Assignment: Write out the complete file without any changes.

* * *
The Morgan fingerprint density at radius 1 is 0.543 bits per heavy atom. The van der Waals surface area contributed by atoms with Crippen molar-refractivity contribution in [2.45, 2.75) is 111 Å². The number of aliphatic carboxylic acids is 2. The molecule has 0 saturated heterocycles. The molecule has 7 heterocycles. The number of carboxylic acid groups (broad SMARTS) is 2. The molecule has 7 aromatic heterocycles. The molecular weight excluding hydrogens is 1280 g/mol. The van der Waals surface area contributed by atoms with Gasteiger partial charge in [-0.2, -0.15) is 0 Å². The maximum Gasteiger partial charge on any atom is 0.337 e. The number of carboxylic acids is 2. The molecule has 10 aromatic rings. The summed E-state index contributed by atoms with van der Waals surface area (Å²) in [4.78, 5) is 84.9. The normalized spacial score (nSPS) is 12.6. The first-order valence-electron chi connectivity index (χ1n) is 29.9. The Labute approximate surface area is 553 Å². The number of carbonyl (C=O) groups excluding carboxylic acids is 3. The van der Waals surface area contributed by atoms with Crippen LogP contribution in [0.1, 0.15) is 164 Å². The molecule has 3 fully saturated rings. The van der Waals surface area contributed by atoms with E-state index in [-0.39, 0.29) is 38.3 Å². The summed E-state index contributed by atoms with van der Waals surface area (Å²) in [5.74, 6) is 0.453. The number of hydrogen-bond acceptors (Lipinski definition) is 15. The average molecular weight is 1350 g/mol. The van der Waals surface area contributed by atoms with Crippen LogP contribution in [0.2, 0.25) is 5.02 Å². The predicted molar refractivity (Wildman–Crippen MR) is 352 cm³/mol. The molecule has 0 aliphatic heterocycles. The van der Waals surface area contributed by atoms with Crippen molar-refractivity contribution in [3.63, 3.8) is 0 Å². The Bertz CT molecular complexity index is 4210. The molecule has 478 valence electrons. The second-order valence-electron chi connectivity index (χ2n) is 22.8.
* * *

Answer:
The Morgan fingerprint density at radius 1 is 0.543 bits per heavy atom. The van der Waals surface area contributed by atoms with Crippen molar-refractivity contribution in [2.45, 2.75) is 111 Å². The number of aliphatic carboxylic acids is 2. The molecule has 0 saturated heterocycles. The molecule has 7 heterocycles. The number of carboxylic acid groups (broad SMARTS) is 2. The molecule has 7 aromatic heterocycles. The molecular weight excluding hydrogens is 1280 g/mol. The van der Waals surface area contributed by atoms with Gasteiger partial charge in [-0.2, -0.15) is 0 Å². The maximum Gasteiger partial charge on any atom is 0.337 e. The number of carboxylic acids is 2. The molecule has 10 aromatic rings. The summed E-state index contributed by atoms with van der Waals surface area (Å²) in [4.78, 5) is 84.9. The normalized spacial score (nSPS) is 12.6. The first-order valence-electron chi connectivity index (χ1n) is 29.9. The Labute approximate surface area is 553 Å². The number of carbonyl (C=O) groups excluding carboxylic acids is 3. The van der Waals surface area contributed by atoms with Crippen LogP contribution in [0.1, 0.15) is 164 Å². The molecule has 3 fully saturated rings. The van der Waals surface area contributed by atoms with E-state index in [-0.39, 0.29) is 38.3 Å². The summed E-state index contributed by atoms with van der Waals surface area (Å²) in [5.74, 6) is 0.453. The number of hydrogen-bond acceptors (Lipinski definition) is 15. The average molecular weight is 1350 g/mol. The van der Waals surface area contributed by atoms with Crippen LogP contribution in [0.2, 0.25) is 5.02 Å². The predicted molar refractivity (Wildman–Crippen MR) is 352 cm³/mol. The molecule has 0 aliphatic heterocycles. The van der Waals surface area contributed by atoms with Crippen molar-refractivity contribution in [3.63, 3.8) is 0 Å². The Bertz CT molecular complexity index is 4210. The molecule has 478 valence electrons. The second-order valence-electron chi connectivity index (χ2n) is 22.8.